Sunday, April 29, 2012

Bellissimo Escursione

Monte di Caccia is on the horizon at far right...the one with a "bump" on the left
It was a day of remarkable beauty, but it was also a day of bittersweet, limits, and hope. As our friend and co-hiker put it, it's one thing to look out at the beautiful mountains around you but quite another to look at them knowing you hiked there...up to the height of your limits. We spoke of Monte di Caccia in our last post, not knowing that the weather we were waiting for would be here so soon. We could not have picked a better day or better companions. We hiked with an Irish friend from Santa Domenica Talao and three new friends from the UK...although they were out of sight rather quickly. To be honest, we should have taken their pictures when they were still with us. They were such good blokes, they would have kept waiting for us (Vince and me) but we set them free. More on that later.

The cross on Monte di Caccia--the hiking goal

Our hiking goal was the site of this cross near the top of the mountain seen here through a telephoto lens. It was way too far away to see the cross in a picture from where we started. It was supposed to take two hours one way (according to a sign) but we now figure that whoever timed it was in their 20's and an avid hiker. We are not city folk, but neither are we super avid hikers or in the bloom of youth. Our dog Vince came along who is 105 in doggie years.

The trail is rated as intermediate but to get to the cross, you would have to be advanced to the point of dealing with scrambling on scree, losing the marked trail, and taking 4 hours to get there when you expected 2.

I often stood and looked at the scenery, (a trick I learned from Doug to rest--but had to use more than he did)

See the lion (or whatever) head?
As we got higher and higher, we were afforded breathtaking views with many rock outcrops such as the one above with animal or human features and views into glorious canyons. It was a perfect day, not hot, with not a breath of wind.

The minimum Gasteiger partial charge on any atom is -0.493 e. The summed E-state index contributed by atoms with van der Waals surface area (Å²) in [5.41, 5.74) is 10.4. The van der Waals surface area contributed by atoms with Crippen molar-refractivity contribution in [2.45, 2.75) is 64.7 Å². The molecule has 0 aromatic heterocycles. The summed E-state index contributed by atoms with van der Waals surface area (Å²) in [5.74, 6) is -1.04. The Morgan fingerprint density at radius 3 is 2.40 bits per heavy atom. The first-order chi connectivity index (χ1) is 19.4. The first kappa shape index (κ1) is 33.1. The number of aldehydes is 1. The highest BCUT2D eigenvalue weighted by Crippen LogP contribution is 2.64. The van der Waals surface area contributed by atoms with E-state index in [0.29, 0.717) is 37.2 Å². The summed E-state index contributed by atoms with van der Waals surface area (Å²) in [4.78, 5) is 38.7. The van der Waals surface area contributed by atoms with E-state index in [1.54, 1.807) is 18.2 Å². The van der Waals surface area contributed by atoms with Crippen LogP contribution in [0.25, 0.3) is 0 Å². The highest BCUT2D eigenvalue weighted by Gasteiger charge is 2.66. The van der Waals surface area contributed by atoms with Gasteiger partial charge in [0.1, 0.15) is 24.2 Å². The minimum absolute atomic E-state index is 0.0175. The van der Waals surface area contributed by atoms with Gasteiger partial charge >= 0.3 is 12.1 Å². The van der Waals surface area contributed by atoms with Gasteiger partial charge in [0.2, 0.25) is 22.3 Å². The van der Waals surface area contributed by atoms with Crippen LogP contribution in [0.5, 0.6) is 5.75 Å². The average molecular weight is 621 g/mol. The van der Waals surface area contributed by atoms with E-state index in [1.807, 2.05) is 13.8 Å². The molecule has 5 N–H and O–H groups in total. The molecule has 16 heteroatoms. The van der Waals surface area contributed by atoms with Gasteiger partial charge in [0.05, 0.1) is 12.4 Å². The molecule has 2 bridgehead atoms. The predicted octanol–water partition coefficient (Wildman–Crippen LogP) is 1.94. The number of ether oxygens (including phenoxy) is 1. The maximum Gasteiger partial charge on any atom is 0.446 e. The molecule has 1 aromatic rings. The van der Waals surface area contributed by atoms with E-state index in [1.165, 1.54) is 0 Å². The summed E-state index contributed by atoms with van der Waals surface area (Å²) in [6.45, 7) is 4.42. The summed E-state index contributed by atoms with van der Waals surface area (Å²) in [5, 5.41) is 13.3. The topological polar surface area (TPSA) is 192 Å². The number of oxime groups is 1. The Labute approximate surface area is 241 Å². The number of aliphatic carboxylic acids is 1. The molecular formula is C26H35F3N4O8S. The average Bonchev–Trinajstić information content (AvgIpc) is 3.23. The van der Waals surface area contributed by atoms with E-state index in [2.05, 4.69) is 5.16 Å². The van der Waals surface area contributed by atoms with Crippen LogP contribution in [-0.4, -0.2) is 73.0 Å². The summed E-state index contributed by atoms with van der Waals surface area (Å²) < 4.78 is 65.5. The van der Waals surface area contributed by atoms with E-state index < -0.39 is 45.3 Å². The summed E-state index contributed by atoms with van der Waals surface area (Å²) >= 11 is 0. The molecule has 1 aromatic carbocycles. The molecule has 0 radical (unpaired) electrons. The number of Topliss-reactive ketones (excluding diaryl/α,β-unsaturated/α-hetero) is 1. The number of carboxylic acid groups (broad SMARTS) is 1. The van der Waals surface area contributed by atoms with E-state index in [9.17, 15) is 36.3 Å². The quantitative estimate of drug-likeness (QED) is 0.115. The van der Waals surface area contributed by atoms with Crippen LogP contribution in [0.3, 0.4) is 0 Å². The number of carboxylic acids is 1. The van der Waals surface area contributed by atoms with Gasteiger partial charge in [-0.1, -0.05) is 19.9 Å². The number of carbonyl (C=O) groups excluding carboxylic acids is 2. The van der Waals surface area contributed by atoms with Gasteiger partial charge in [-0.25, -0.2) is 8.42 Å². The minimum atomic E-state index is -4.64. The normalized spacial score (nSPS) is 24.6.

Our friends later reported al bar that it took them 4 hours to get to the cross, and two hours to get back to the car. So what happened to us? Doug realized that I was too slow for the wait and catch-up method, so he told the boys to go on and we kept going until Vincie did a back-flip (bad rear legs) and generally let us know he wasn't having fun anymore. We made it about 2/3 way up, about 450m/1475ft of climb. We ate lunch under pine trees looking out over the sea. On the way back, I discovered that Vince saved me from a lot of pain because I started hurting and hoping for the parking lot to reappear. What I would have been like with 2 more climbing hours under my belt, I don't know but can guess. Doug says we should go back and complete the journey at our own pace. It's bittersweet to know that our once spry Vincie won't be able to come with us but that he made it farther this time than most 15 year-old dogs could. I have hope, but not complete confidence that I could make it the next time...Happy hiking.

Vincie and I learned of our limits in a similar way

Friday, April 20, 2012

Exploring the Neighborhood

Diamante from the road to Monte di Caccia
There is still a lot we have not seen within a 30 km radius of home. This week we explored the steep hillside communities above Belvedere with the objective of finding a trailhead at Trifari, a neighborhood of about 10 homes. The trails there access Monte di Caccia, elevation: 1785 meters. We plan a hike on a clear, warm day.

Trailhead Sign
The road to Trifari is paved although 4.5 km is single lane with turnouts like the forest roads we used to drive. This road , however, is much steeper with grades approaching 25% and some exposed spots that make you sit up in the seat. Not a drive for someone fearful of heights.

Belvedere centro storico left, and Marittimo right  from on high